Bhutan and Crazy Wisdom

Dzogchen Practice – by HH Dilgo Khyentse Rinpoche

The everyday practice of dzogchen is simply to develop a complete carefree acceptance, an openness to all situations without limit.

We should realize openness as the playground of our emotions and relate to people without artificiality, manipulation or strategy.

We should experience everything totally, never withdrawing into ourselves as a marmot hides in its hole.  This practice releases tremendous energy which is usually constricted by the process of maintaining fixed reference points.  Referentiality is the process by which we retreat from the direct experience of everyday life.

Being present in the moment may initially trigger fear.  But by welcoming the sensation of fear with complete openness, we cut through the barriers created by habitual emotional patterns.

When we engage in the practice of discovering space, we should develop the feeling of opening ourselves out completely to the entire universe. We should open ourselves with absolute simplicity and nakedness of mind. This is the powerful and ordinary practice of dropping the mask of self-protection.

When engaging in meditation practice, we should feel it to be as natural as eating, breathing and defecating.  It should not become a specialized or formal event, bloated with seriousness and solemnity.  We should realize that meditation transcends effort, practice, aims, goals and the duality of liberation and non-liberation.

The continual stream of new discovery, revelation and inspiration which arises at every moment is the manifestation of our clarity.  We should learn to see everyday life as mandala. The aspects of our mandala are the day-to-day objects of our life experience moving in the dance or play of the universe.

By this symbolism the inner teacher reveals the profound and ultimate significance of being.  Therefore we should be natural and spontaneous, accepting and learning from everything.  This enables us to see the ironic and amusing side of events that usually irritate us.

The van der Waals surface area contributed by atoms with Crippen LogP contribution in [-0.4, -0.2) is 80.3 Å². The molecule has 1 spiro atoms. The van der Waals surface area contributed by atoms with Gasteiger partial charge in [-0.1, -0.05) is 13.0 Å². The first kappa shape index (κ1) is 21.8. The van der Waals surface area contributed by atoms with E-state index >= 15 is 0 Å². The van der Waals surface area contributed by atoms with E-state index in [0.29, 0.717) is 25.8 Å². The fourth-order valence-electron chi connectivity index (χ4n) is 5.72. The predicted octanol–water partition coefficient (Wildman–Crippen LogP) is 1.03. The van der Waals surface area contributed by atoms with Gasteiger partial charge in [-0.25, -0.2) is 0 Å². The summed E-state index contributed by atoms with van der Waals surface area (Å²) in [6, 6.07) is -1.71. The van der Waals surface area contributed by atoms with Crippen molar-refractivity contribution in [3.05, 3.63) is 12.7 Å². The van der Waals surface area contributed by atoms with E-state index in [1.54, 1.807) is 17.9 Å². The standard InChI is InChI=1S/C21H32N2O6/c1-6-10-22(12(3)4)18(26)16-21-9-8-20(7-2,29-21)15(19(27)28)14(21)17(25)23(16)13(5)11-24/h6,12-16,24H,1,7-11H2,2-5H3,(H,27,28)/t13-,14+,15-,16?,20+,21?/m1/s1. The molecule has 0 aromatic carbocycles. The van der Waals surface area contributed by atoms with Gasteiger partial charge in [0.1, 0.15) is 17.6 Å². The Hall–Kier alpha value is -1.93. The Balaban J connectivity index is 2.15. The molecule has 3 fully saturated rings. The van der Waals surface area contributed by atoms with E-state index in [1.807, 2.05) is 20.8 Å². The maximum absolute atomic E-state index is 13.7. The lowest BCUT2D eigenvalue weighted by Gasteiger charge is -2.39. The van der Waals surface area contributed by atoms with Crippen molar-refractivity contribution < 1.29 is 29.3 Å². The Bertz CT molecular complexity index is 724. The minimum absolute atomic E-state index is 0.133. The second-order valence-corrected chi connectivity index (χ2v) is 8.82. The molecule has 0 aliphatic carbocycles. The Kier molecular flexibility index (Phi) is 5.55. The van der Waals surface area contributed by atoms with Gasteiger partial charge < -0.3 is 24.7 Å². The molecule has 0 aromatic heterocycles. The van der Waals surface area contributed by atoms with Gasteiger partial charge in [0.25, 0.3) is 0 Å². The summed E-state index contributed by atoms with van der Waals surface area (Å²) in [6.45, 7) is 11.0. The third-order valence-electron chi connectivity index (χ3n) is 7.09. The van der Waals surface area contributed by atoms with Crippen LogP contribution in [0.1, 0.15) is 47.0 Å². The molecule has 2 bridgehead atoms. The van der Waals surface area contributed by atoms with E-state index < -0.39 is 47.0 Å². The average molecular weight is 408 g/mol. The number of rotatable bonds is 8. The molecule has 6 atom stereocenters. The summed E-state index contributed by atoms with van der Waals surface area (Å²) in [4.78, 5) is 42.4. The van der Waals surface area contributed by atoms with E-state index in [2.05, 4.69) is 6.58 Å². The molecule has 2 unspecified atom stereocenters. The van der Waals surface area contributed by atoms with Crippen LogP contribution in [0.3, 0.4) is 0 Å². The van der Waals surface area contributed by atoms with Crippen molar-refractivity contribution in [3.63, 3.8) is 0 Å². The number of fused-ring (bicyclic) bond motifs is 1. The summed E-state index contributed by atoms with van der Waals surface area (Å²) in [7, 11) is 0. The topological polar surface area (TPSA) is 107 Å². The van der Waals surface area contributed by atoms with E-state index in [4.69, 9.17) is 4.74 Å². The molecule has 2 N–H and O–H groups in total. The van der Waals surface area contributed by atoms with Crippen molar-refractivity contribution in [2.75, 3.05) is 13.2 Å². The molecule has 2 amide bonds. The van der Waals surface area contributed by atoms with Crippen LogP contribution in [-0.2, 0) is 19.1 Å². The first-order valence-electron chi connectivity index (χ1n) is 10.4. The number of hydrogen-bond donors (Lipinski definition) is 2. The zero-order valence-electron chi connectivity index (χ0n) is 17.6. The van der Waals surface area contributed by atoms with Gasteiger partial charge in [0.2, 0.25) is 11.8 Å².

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Connecting the 4th and 5th Paramittas (November 15, 2012)

The 4th paramita, translated as “exertion, effort, energy and perseverance.”

From where do we summon the ‘energy’ to override our habit of wanting of doing what is familiar and comfortable? We know it takes more energy to do our behaviour differently – In this case interrupt our personalities momnentum.

 

How do we activate or engage with enough life force that we can overcome the resistance we may have to sitting down with ourselves?

  •  Then we need a context in which to focus the energy to work with the resistance that may arise once we are sitting down.
  •  Is it correct to think that it takes exertion, effort and energy to turn inward and examine our patterns of thinking?
  •  Ritual creates a container for that effort.
  •  Ritual is preparing our biology to notice the distinctions that matter in the situation we are engaging in.
  •  The ritual of sitting with mindfulness suspends our personalities habitual was of relating to the situation.

 

Meditation in this context is a ritual……

 

the 5th paramita – meditation.

How do you define meditation? – if someone asks you what do you say?

 

Here are some ideas that found:

Prayer is when you speak…Meditation is when you listen

 

Thanissaro Bhikkhu’s definition:
Bring the mind into the present by focusing it on the breath, and then make a calm, mindful analysis of the processes of the mind as they present themselves directly to immediate awareness

 

Finally, a definition that I love, is this of Zen master Dogen (13th century). Although he said it of enlightenment, it can be applied equally to meditation:
Meditation is to be intimate with all things.

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Fifth Paramita: Meditation November 1, 2012

Meditation    

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Talk

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Exploring the 5th Paramita – Meditation

It seems committing to meditation is a brave thing to do. It means that we are willing to face into our selves. In sitting we have the chance to examine our narrow mindedness.